“A Typical Heart”: how YOU can help create this documentary!

30 Jul

by Carolyn Thomas    @HeartSisters    July 30, 2018

Do you sometimes wish that everybody (and their healthcare providers) were more aware of the unique differences in male and female heart disease? ….  I know you do! Cristina D’Alessandro is a Toronto-area paramedic and healthcare researcher who has that same wish. She’s a healthcare professional who, like so many of us, is concerned about what’s known as the cardiology gender gap in diagnosing and treating women’s heart disease. She asks, for example, this brilliant question: 

“In paramedic school, they teach us about the ‘atypical’ signs of a woman’s heart attack. But why exactly do they call it ‘atypical’ when women are more than half the population?”

You can help Cristina and her filmmaker friends at Distillery Films win this year’s $50,000 StoryHive funding for their new documentary film called “A Typical Heart” by voting for this important project starting today.

VOTING IS NOW CLOSED

Deadline for voting for A Typical Heart” was 9 a.m. EST on August 2, 2018. Winners of the award grant will be announced on September 7, 2018.

This compelling one-minute pitch video (above) is one of over 400 official entries that the StoryHive judges will be considering for funding this year. 

GOOD LUCK Cristina, Chris and Laura on this really important project, described as “exploring the deadly disparity between male and female heart disease, through the lens of healthcare professionals, researchers, patients, and their families.”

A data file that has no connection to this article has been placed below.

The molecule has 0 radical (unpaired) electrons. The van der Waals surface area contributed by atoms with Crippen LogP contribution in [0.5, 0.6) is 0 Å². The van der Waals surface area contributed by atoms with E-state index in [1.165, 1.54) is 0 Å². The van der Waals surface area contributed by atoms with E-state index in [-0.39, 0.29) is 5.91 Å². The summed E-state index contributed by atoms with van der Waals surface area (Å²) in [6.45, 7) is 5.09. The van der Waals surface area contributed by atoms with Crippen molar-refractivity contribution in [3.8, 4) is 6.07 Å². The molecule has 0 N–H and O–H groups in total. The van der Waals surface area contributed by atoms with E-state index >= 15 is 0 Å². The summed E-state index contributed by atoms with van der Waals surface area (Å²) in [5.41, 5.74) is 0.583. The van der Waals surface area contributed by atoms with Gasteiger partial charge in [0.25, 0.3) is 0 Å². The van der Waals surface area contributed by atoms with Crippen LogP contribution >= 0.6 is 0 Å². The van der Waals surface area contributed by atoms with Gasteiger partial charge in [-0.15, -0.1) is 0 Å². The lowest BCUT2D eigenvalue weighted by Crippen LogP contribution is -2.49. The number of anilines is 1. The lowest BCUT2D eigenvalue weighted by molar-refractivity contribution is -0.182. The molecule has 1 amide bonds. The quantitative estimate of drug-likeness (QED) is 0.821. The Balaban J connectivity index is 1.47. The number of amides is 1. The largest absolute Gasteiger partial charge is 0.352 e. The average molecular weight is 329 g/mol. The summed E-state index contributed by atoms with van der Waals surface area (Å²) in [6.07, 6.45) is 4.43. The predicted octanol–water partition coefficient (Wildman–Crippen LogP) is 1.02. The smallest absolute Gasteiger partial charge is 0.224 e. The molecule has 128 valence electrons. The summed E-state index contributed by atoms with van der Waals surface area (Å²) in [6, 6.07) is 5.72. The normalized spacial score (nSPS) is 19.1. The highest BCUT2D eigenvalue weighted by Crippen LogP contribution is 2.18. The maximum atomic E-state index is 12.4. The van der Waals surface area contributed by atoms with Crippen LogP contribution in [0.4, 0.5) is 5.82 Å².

Can’t wait to see the finished film!!!

PS Need more convincing that a documentary like this is vitally important to women?  My Twitter response to Johns Hopkins University cardiologist Dr. Erin Michos:

Screen Shot 2018-07-31 at 6.51.17 AM

See also:

9 Responses to ““A Typical Heart”: how YOU can help create this documentary!”

  1. Mahjo July 31, 2018 at 3:59 pm #

    I’m banging my head up against the wall of disbelief (my current cardiologist) in my variant (Prinzmetal) angina symptoms. Sounds like muscle spasms to him. It’s now more than 21 years since the first episode occurred in a hospital, where I was fortunate to be on a monitor and the symptoms raised alarms so that I was quickly treated. Three major teaching institutions, so many tests that showed damage consistent with a heart attack, all eight inches of documentation and yet I face skepticism with this doctor. It’s scary and frustrating. So here’s to “The Atypical Heart” documentary project. Here, here!

    Liked by 1 person

    • Carolyn Thomas August 2, 2018 at 9:13 pm #

      Mahjo, your (current) cardiologist reminds me of another reader’s cardio who, when asked if her debilitating cardiac symptoms might be due to coronary microvascular disease, replied: “I don’t believe in microvascular disease!” – just as if they were chatting about the tooth fairy or Santa Claus… Hopefully, we can one day convince all docs that women should be taken seriously – and this “A Typical Heart” documentary will be a useful tool to do that!